Tips for Using Quark Correctly in Commercial Printing

April 17, 2010 at 8:58 am Leave a comment

If you’re new to the wonders of Quark for desktop publishing and commercial printing, or even if you’re an advanced user, avoiding some of these common Quark mistakes will make your working experience smoother and less stressful.

One of the most common mistakes new users of Quark is to fail to register their software. Though tossing the registration card in the trashcan along with the plastic wrap packaging of any new software is habit for many people, you should think twice in this case. Registering with Quark has several distinct advantages. For one, registering with quark puts you into Quark’s user database. This automatically entitles you to 90 days of free after-purchase technical support, which can be invaluable should any unexpected platform or hardware problems slow your digital presses to a crawl.

Another common error involves the overuse of fonts on a single project. Tempting though it may be to run wild through the list from arial to zapf chancery, keep in mind that professional publishers rarely if ever employ more than two separate fonts on a single page. With a little practice and some time and effort, you can achieve a striking level of design and eye-appeal with correct image and text placement, color schemes and layout. In fact, the same basic idea of less is more applies to the total amount of content you put on one page.

Overcrowded pages full of different clashing colors, jammed-in images and pictures, and rocketing text bars looks overzealous at best and downright clownish at worst. Some subtlety and room for the eye to move will ultimately be appreciated by your audience. Pages with too much going on, and those blanketed in contrasting swaths of neon and animated graphics will quite literally become eyesores that are unlikely to generate repeat traffic.

Consider, instead, some of your favorite websites, especially ones you visit repeatedly. Chances are they have sleek, simple and elegant templates or navigational bars. Their color scheme is uniform and somewhat understated but still unique and appealing. You know exactly where you are once the page loads and it’s easy and comfortable for your eyes to scan the page and read long blocks of text.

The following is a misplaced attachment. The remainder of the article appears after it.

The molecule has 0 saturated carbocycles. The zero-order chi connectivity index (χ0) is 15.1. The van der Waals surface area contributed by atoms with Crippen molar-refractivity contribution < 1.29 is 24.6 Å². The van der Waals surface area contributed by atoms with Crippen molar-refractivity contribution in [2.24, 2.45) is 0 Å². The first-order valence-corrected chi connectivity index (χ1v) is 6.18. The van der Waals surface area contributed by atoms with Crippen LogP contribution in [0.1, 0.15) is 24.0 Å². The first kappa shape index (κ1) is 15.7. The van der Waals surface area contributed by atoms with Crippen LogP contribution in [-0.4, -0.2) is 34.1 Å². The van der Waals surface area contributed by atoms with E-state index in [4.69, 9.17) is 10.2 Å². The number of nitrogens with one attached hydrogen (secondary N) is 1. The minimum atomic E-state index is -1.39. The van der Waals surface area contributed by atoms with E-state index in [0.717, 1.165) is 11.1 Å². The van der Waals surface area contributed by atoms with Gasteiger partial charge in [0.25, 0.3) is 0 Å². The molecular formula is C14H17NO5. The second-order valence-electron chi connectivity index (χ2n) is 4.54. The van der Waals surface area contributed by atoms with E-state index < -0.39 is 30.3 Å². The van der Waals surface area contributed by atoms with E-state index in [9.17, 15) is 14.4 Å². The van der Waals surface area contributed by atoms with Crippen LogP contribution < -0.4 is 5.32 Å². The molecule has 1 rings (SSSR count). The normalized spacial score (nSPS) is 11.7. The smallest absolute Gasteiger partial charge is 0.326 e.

Take a lesson from such sites and apply their general simplicity to your commercial printing project. Especially in environments where several postings or publications are competing for public attention, it’s the tastefully designed but visually pleasant publications that are likely to get the most consideration.
A final word to the wise Quark user involves master pages. These are like templates for your commercial printing project, and they define and keep track of those elements of your publication that are going to be unchanged from page to page.

Logos, headers, business address footers, for example, are all in the realm of master pages. Creating and using master pages will halve your production time while simultaneously ensuring the continuity and uniformity of your product. They quite easily reduce the possibility for error and omission, and therefore should not be overlooked.

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Entry filed under: Adobe systems, commerical printer, design, design software, graphic design, largest printer in Arizona, largest printer in Phoenix, on demand printing, printer in Arizona, printer in Phoenix, prisma graphic. Tags: , , .

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